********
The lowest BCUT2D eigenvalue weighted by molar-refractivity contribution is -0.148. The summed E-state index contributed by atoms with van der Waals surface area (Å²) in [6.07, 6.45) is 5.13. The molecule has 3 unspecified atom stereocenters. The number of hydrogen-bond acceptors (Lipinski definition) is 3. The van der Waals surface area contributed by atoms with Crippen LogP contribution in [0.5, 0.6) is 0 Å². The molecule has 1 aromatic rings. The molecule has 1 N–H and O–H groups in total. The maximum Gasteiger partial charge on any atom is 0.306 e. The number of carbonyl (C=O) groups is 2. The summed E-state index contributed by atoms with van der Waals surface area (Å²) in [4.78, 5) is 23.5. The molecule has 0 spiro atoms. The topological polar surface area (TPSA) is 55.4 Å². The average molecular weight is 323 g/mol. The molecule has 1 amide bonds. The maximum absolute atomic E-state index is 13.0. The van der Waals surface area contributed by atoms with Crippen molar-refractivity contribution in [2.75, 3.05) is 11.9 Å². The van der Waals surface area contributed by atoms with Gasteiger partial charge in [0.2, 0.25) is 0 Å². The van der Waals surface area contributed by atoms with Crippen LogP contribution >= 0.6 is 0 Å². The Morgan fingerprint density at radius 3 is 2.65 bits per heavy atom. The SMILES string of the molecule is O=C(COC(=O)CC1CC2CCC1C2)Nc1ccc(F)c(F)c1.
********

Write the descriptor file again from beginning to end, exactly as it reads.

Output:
The lowest BCUT2D eigenvalue weighted by molar-refractivity contribution is -0.148. The summed E-state index contributed by atoms with van der Waals surface area (Å²) in [6.07, 6.45) is 5.13. The molecule has 3 unspecified atom stereocenters. The number of hydrogen-bond acceptors (Lipinski definition) is 3. The van der Waals surface area contributed by atoms with Crippen LogP contribution in [0.5, 0.6) is 0 Å². The molecule has 1 aromatic rings. The molecule has 1 N–H and O–H groups in total. The maximum Gasteiger partial charge on any atom is 0.306 e. The number of carbonyl (C=O) groups is 2. The summed E-state index contributed by atoms with van der Waals surface area (Å²) in [4.78, 5) is 23.5. The molecule has 0 spiro atoms. The topological polar surface area (TPSA) is 55.4 Å². The average molecular weight is 323 g/mol. The molecule has 1 amide bonds. The maximum absolute atomic E-state index is 13.0. The van der Waals surface area contributed by atoms with Crippen molar-refractivity contribution in [2.75, 3.05) is 11.9 Å². The van der Waals surface area contributed by atoms with Gasteiger partial charge in [0.2, 0.25) is 0 Å². The van der Waals surface area contributed by atoms with Crippen LogP contribution >= 0.6 is 0 Å². The Morgan fingerprint density at radius 3 is 2.65 bits per heavy atom. The SMILES string of the molecule is O=C(COC(=O)CC1CC2CCC1C2)Nc1ccc(F)c(F)c1.